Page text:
Thursday, April 27, 2017
"[T]he justices were not especially sympathetic to the plight of Divna Maslenjak. The 53-year-old came to the United States as a refugee in 2000, fleeing ethnic strife in the former Yugoslavia. Maslenjak became a U.S. citizen seven years later, but last fall she was deported to Serbia. U.S. immigration officials stripped her of her citizenship after she admitted that she had lied about her husband’s service in the Bosnian Serb military, but the justices seem likely to give her another shot at keeping it. Although they may not have been fans of Maslenjak personally, though, the justices were even less enthusiastic about the prospect of ruling for the government, expressing concern that such a ruling would give U.S. officials boundless discretion to take away citizenship based on even very minor lies." (emphasis added).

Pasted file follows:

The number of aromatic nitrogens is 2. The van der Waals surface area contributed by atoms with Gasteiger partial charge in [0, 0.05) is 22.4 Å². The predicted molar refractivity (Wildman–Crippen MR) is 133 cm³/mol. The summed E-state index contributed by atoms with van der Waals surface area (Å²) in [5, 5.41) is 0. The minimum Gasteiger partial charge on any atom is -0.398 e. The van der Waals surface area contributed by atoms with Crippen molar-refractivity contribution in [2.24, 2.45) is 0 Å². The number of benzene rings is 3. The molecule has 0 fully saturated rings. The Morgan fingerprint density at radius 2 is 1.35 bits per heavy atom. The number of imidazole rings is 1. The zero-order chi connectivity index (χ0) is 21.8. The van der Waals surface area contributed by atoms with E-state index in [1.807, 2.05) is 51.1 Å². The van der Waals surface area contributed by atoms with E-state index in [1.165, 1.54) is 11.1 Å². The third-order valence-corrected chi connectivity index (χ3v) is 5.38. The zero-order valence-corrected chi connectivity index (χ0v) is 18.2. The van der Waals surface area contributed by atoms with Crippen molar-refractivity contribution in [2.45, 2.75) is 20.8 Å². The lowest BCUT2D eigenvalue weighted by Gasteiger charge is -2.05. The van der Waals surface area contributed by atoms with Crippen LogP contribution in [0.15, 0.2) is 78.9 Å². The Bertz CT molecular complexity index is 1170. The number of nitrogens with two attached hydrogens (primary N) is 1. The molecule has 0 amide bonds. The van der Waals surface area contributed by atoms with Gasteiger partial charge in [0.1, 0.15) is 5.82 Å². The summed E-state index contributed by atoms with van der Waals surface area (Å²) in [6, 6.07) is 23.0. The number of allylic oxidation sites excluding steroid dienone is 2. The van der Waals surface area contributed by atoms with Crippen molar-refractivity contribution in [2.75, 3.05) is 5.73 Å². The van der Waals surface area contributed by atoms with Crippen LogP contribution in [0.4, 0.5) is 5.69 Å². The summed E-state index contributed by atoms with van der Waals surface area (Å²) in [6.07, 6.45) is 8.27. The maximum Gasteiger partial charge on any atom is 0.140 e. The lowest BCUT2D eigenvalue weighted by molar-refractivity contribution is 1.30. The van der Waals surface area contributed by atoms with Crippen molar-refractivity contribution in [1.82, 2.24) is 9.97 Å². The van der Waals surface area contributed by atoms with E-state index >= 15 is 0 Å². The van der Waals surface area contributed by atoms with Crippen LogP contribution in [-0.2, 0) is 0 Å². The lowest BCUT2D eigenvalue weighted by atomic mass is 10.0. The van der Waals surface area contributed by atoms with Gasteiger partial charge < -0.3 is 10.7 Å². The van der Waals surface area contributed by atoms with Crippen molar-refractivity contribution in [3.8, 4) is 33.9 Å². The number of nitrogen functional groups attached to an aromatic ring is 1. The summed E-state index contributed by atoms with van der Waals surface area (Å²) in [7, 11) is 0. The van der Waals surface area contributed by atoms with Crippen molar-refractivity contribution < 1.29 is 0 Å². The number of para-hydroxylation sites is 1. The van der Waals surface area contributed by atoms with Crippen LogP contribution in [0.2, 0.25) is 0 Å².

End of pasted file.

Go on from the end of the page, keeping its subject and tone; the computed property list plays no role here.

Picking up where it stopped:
Adam Liptak offers a similar analysis of the Justices' reaction to the U./S. government's position.
Here is the transcript to the argument. Both sides were peppered with questions. Chief Justice Roberts seemed especially concerned with the U.S. government's position that the U.S. government might seek denaturalization of a citizen for virtually any misstatement on a naturalization petition (even one pertaining to speeding). The petitions ask extremely broad questions, including things like "have you EVER committed any crime for which you were NOT arrested?" His hypothetical to the U.S. government was whether the U.S. government could seek denaturalization for failure to disclose a speeding violation, which the naturalization petition would seem to call for even if the immigrant had not been cited or arrested for the offense. Justice Sotomayor wondered whether a failure to disclose embarrassing nicknames might result in the same; the petition asks for other names used by the immigrant seeking naturalization.
Stay tuned. We should have a decision by the end of June.